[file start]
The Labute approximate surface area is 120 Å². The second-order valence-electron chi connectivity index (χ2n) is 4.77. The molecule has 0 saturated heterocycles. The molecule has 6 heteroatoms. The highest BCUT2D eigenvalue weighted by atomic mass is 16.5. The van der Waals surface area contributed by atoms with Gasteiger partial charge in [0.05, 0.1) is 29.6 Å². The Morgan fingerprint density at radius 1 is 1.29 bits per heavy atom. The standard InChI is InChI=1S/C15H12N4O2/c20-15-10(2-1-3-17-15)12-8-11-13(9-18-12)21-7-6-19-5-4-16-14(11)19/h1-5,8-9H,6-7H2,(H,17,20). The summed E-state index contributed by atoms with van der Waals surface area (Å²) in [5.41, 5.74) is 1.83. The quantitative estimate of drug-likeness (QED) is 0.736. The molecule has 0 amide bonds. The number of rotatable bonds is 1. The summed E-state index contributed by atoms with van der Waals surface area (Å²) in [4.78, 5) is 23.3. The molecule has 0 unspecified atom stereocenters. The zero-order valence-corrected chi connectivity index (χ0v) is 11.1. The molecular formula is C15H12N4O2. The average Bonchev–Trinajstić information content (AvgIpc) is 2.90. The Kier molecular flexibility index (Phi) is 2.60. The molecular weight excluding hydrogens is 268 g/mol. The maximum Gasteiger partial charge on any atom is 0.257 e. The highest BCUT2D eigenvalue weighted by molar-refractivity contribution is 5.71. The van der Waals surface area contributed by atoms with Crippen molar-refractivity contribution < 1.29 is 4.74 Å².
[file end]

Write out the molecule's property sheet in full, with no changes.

The Labute approximate surface area is 120 Å². The second-order valence-electron chi connectivity index (χ2n) is 4.77. The molecule has 0 saturated heterocycles. The molecule has 6 heteroatoms. The highest BCUT2D eigenvalue weighted by atomic mass is 16.5. The van der Waals surface area contributed by atoms with Gasteiger partial charge in [0.05, 0.1) is 29.6 Å². The Morgan fingerprint density at radius 1 is 1.29 bits per heavy atom. The standard InChI is InChI=1S/C15H12N4O2/c20-15-10(2-1-3-17-15)12-8-11-13(9-18-12)21-7-6-19-5-4-16-14(11)19/h1-5,8-9H,6-7H2,(H,17,20). The summed E-state index contributed by atoms with van der Waals surface area (Å²) in [5.41, 5.74) is 1.83. The quantitative estimate of drug-likeness (QED) is 0.736. The molecule has 0 amide bonds. The number of rotatable bonds is 1. The summed E-state index contributed by atoms with van der Waals surface area (Å²) in [4.78, 5) is 23.3. The molecule has 0 unspecified atom stereocenters. The zero-order valence-corrected chi connectivity index (χ0v) is 11.1. The molecular formula is C15H12N4O2. The average Bonchev–Trinajstić information content (AvgIpc) is 2.90. The Kier molecular flexibility index (Phi) is 2.60. The molecular weight excluding hydrogens is 268 g/mol. The maximum Gasteiger partial charge on any atom is 0.257 e. The highest BCUT2D eigenvalue weighted by molar-refractivity contribution is 5.71. The van der Waals surface area contributed by atoms with Crippen molar-refractivity contribution < 1.29 is 4.74 Å².